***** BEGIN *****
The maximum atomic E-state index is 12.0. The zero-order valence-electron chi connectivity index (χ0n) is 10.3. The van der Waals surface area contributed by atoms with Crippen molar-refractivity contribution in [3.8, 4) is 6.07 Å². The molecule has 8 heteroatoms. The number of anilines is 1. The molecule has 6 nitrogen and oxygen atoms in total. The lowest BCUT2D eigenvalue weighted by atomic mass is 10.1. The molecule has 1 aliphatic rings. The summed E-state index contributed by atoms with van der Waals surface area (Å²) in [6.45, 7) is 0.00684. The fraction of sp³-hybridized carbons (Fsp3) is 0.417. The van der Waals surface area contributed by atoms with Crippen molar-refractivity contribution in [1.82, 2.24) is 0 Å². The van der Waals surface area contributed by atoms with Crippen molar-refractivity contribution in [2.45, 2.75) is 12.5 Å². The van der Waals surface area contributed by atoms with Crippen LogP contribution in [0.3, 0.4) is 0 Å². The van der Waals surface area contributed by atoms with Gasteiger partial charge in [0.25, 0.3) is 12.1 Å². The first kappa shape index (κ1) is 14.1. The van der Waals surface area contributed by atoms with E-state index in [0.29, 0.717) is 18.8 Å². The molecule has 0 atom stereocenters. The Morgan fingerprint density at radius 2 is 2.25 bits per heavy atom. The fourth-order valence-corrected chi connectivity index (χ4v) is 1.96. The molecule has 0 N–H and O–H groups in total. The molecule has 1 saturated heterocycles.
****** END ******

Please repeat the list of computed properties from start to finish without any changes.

The maximum atomic E-state index is 12.0. The zero-order valence-electron chi connectivity index (χ0n) is 10.3. The van der Waals surface area contributed by atoms with Crippen molar-refractivity contribution in [3.8, 4) is 6.07 Å². The molecule has 8 heteroatoms. The number of anilines is 1. The molecule has 6 nitrogen and oxygen atoms in total. The lowest BCUT2D eigenvalue weighted by atomic mass is 10.1. The molecule has 1 aliphatic rings. The summed E-state index contributed by atoms with van der Waals surface area (Å²) in [6.45, 7) is 0.00684. The fraction of sp³-hybridized carbons (Fsp3) is 0.417. The van der Waals surface area contributed by atoms with Crippen molar-refractivity contribution in [1.82, 2.24) is 0 Å². The van der Waals surface area contributed by atoms with Crippen molar-refractivity contribution in [2.45, 2.75) is 12.5 Å². The van der Waals surface area contributed by atoms with Crippen LogP contribution in [0.3, 0.4) is 0 Å². The van der Waals surface area contributed by atoms with Gasteiger partial charge in [0.25, 0.3) is 12.1 Å². The first kappa shape index (κ1) is 14.1. The van der Waals surface area contributed by atoms with E-state index in [0.29, 0.717) is 18.8 Å². The molecule has 0 atom stereocenters. The Morgan fingerprint density at radius 2 is 2.25 bits per heavy atom. The fourth-order valence-corrected chi connectivity index (χ4v) is 1.96. The molecule has 0 N–H and O–H groups in total. The molecule has 1 saturated heterocycles.